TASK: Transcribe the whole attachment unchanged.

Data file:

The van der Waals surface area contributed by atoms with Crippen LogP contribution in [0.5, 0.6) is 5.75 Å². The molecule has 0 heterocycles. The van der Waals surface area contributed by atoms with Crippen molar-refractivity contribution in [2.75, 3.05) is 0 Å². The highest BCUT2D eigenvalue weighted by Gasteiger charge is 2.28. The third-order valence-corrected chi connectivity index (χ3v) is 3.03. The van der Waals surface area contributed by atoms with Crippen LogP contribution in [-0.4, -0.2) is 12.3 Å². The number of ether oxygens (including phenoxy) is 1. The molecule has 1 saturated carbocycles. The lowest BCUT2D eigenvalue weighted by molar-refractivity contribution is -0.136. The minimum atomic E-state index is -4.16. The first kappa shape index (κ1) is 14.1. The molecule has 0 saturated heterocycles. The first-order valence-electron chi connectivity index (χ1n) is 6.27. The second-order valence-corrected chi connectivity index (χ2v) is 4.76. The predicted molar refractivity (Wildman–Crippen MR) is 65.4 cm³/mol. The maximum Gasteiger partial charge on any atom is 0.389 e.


The van der Waals surface area contributed by atoms with Crippen LogP contribution in [0.5, 0.6) is 5.75 Å². The molecule has 0 heterocycles. The van der Waals surface area contributed by atoms with Crippen molar-refractivity contribution in [2.75, 3.05) is 0 Å². The highest BCUT2D eigenvalue weighted by Gasteiger charge is 2.28. The third-order valence-corrected chi connectivity index (χ3v) is 3.03. The van der Waals surface area contributed by atoms with Crippen LogP contribution in [-0.4, -0.2) is 12.3 Å². The number of ether oxygens (including phenoxy) is 1. The molecule has 1 saturated carbocycles. The lowest BCUT2D eigenvalue weighted by molar-refractivity contribution is -0.136. The minimum atomic E-state index is -4.16. The first kappa shape index (κ1) is 14.1. The molecule has 0 saturated heterocycles. The first-order valence-electron chi connectivity index (χ1n) is 6.27. The second-order valence-corrected chi connectivity index (χ2v) is 4.76. The predicted molar refractivity (Wildman–Crippen MR) is 65.4 cm³/mol. The maximum Gasteiger partial charge on any atom is 0.389 e.